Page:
30 seconds and 53 yards later, the Bears were 1-1 – and now Piñero may not have to pay for his pregame steaks any time soon. 

“I was about to come in here and say I lost the game …” Skrine said. “ … “I’m about to post on my Instagram [taking my teammates] out to dinner and everything.” 

“Woo, hot darnit. We got it done – we needed that,” quipped Hicks, in his best country drawl. “It’s good to be 1-1. We’re going to go forward, we’re going to do what we need to do.”  

 

Click here to download the new MyTeams App by NBC Sports! Receive comprehensive coverage of the Bears.

(Too) Bold Predictions: Leonard Floyd scores the 1st Bears touchdown of the season

(Too) Bold Predictions: Leonard Floyd scores the 1st Bears touchdown of the season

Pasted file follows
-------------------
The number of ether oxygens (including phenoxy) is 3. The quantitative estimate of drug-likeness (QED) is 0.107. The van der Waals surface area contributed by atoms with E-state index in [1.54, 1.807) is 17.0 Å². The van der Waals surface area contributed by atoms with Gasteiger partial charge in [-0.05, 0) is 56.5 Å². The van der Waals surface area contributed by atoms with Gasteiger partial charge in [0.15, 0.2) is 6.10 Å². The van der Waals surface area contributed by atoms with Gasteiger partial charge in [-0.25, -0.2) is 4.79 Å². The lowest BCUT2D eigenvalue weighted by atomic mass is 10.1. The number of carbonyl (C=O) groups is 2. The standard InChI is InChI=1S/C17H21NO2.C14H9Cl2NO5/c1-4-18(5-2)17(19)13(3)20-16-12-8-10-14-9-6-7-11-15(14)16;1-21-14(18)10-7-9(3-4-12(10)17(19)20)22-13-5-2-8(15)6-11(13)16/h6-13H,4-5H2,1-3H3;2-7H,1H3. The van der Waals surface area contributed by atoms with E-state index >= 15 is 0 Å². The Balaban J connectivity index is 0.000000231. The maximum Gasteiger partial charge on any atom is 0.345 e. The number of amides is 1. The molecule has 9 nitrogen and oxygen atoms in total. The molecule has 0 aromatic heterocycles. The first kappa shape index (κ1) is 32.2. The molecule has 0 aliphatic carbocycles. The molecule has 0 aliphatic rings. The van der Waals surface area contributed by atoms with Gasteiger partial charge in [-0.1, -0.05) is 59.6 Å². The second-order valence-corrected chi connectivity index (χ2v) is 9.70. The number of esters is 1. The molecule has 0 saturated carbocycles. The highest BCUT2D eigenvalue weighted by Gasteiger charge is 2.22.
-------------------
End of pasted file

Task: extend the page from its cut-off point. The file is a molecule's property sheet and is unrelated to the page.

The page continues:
(Too) Bold Predictions aims to take nuanced, well-researched information and use it to make wildly improbable predictions. Analysis! 

J.J. Stankevitz: 
1. The Bears' first touchdown of 2019 will be scored by...Leonard Floyd.
The thought here: Denver's offense is not designed to get the ball out quick, and Joe Flacco is generally immobile in the pocket. As long as the Bears' downfield coverage is as good as it was last week (save for one play-action bomb Aaron Rodgers hit), Floyd and Khalil Mack will have plenty of chances to tee off on Flacco. So one of those chances will lead to a strip-sack deep in Broncos territory, with Floyd scooping it up and jogging into the end zone. 

2. Mitch Trubisky will have a passer rating of 95.4.